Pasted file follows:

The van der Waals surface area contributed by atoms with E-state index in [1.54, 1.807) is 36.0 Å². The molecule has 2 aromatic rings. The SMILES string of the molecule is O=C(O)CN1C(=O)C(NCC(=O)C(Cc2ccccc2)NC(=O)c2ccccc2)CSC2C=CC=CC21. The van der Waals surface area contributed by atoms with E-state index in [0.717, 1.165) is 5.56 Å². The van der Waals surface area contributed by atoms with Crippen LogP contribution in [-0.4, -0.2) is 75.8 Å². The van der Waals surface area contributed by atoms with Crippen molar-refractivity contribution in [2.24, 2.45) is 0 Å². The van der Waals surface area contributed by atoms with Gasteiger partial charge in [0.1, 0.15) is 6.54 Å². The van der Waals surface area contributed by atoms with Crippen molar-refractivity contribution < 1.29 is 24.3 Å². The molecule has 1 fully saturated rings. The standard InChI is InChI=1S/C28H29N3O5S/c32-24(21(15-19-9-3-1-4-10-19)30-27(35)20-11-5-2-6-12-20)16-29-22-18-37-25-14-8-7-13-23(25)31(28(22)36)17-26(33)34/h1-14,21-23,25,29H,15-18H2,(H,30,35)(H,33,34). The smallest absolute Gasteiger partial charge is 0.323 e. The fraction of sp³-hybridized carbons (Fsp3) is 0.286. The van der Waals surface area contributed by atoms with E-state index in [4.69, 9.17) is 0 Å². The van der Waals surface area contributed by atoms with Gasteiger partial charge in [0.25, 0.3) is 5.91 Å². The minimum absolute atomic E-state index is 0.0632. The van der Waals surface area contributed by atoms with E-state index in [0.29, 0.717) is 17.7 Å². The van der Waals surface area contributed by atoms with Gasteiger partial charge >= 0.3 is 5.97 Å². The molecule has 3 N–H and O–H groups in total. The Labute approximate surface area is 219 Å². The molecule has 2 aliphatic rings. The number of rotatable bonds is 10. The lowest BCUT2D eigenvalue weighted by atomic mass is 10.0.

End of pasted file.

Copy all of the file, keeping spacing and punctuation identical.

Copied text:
The van der Waals surface area contributed by atoms with E-state index in [1.54, 1.807) is 36.0 Å². The molecule has 2 aromatic rings. The SMILES string of the molecule is O=C(O)CN1C(=O)C(NCC(=O)C(Cc2ccccc2)NC(=O)c2ccccc2)CSC2C=CC=CC21. The van der Waals surface area contributed by atoms with E-state index in [0.717, 1.165) is 5.56 Å². The van der Waals surface area contributed by atoms with Crippen LogP contribution in [-0.4, -0.2) is 75.8 Å². The van der Waals surface area contributed by atoms with Crippen molar-refractivity contribution in [2.24, 2.45) is 0 Å². The van der Waals surface area contributed by atoms with Gasteiger partial charge in [0.1, 0.15) is 6.54 Å². The van der Waals surface area contributed by atoms with Crippen molar-refractivity contribution < 1.29 is 24.3 Å². The molecule has 1 fully saturated rings. The standard InChI is InChI=1S/C28H29N3O5S/c32-24(21(15-19-9-3-1-4-10-19)30-27(35)20-11-5-2-6-12-20)16-29-22-18-37-25-14-8-7-13-23(25)31(28(22)36)17-26(33)34/h1-14,21-23,25,29H,15-18H2,(H,30,35)(H,33,34). The smallest absolute Gasteiger partial charge is 0.323 e. The fraction of sp³-hybridized carbons (Fsp3) is 0.286. The van der Waals surface area contributed by atoms with E-state index in [4.69, 9.17) is 0 Å². The van der Waals surface area contributed by atoms with Gasteiger partial charge in [0.25, 0.3) is 5.91 Å². The minimum absolute atomic E-state index is 0.0632. The van der Waals surface area contributed by atoms with E-state index in [0.29, 0.717) is 17.7 Å². The van der Waals surface area contributed by atoms with Gasteiger partial charge >= 0.3 is 5.97 Å². The molecule has 3 N–H and O–H groups in total. The Labute approximate surface area is 219 Å². The molecule has 2 aliphatic rings. The number of rotatable bonds is 10. The lowest BCUT2D eigenvalue weighted by atomic mass is 10.0.